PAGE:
Interview with Stephan Albani, member of the German Bundestag from the Christian-Democratic Union (CDU), and the Chairman of the German – South East European Parliamentary Group.
European Western Balkans: How do you see the role of Germany in the European integration process of Western Balkan states, especially taking into account the Berlin Process and the recently debated “Berlin plus”?
Stephan Albani: A consensus exists between the German government and parliament that we should support all of the Western Balkan states on the path to political stability and economic development. Nevertheless, we cannot, and do not intend to, provide shortcuts on the long path towards the EU: the criteria to be met for accession are right and important. But we can help these criteria to be met more quickly. This is the idea behind the “Berlin process” initiated by Federal Chancellor Angela Merkel.
In parallel to the EU accession negotiations, we want at EU level to help improve regional cooperation and support the region politically and economically. Important issues from our point of view are the fight against corruption, youth and academic exchange and civil society. These topics were also on the agenda of the fourth conference which took place on 12 July 2017 in Trieste. The Paris conference centred on youth exchange and led to the creation of the Western Balkans Regional Youth Cooperation Office (RYCO). This year, the conference focused on infrastructure and economic development.
Under the heading “Berlin plus”, there are also discussions about the establishment of a free-trade zone with the region, as well as a special fund. It is the government which has the negotiating mandate, though. Despite the considerable progress made so far, as a parliamentarian I am very worried by the most recent domestic and foreign-policy disputes.
EWB: Do you expect any changes in German policy towards EU enlargement after the German parliamentary elections in autumn?
SA: I can only speak on behalf of my own party: as in the past, we in the CDU/CSU still support the accession perspective for the countries of the Western Balkans. The region has great potential and is strategically important to the EU in view of Russian interests and its policy of destabilisation. Since we provided the states of Macedonia, Albania, Kosovo, Serbia, Montenegro and Bosnia and Herzegovina with an EU accession perspective in 2003 as part of the Thessaloniki agenda, supporting them on this path has been one of our foreign-policy goals.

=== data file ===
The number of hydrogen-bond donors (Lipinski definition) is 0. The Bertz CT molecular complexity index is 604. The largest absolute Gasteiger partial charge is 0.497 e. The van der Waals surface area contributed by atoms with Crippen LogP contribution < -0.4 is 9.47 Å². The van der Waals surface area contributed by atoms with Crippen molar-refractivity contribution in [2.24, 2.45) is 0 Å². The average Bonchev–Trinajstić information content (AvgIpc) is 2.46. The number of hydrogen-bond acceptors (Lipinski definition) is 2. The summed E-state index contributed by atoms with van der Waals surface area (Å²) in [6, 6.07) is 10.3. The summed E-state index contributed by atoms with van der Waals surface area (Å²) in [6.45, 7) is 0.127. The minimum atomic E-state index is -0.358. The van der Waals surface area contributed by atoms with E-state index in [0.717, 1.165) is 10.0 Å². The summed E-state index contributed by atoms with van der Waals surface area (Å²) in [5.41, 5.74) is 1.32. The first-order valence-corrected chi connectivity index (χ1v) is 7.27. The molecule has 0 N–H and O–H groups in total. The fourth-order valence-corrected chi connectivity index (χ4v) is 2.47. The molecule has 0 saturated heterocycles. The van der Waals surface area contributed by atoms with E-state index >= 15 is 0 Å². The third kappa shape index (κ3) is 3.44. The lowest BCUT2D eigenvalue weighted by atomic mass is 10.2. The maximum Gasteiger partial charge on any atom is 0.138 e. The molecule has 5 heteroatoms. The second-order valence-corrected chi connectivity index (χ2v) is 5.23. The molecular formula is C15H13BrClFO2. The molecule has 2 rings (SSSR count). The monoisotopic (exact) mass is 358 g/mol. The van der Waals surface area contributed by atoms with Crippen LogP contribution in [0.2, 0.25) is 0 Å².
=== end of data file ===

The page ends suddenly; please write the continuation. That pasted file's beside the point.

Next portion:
Alongside cooperation with the region as a whole, we have also reinforced bilateral relations since entering government in 2005. In most of these countries, Germany has become the most important trade and development partner. At parliamentary level too, we cultivate mutual relations in the framework of the Parliamentary Friendship Group for Relations with the States of South-Eastern Europe, which I chair. Nevertheless, joining the EU is only open to countries which meet the Copenhagen criteria. The most recent domestic and foreign-policy disputes represent a setback on this path, however – regardless of the results of the elections in Germany.
EWB: You previously claimed that Serbia is the factor of stability in the Balkans. How would you assess the actions of the Serbian government in regional affairs, especially regarding Kosovo and Bosnia and Herzegovina?
SA: Serbia has by far the largest population and the biggest economic output in the region. In my view, this lends Serbia considerable importance both for stability and for the future development of the Western Balkans, though of course, the development of every single one of the states is also vital. Against this background, Germany has for many years provided support for the Western Balkan countries, both indirectly through the EU and directly through bilateral development partnerships.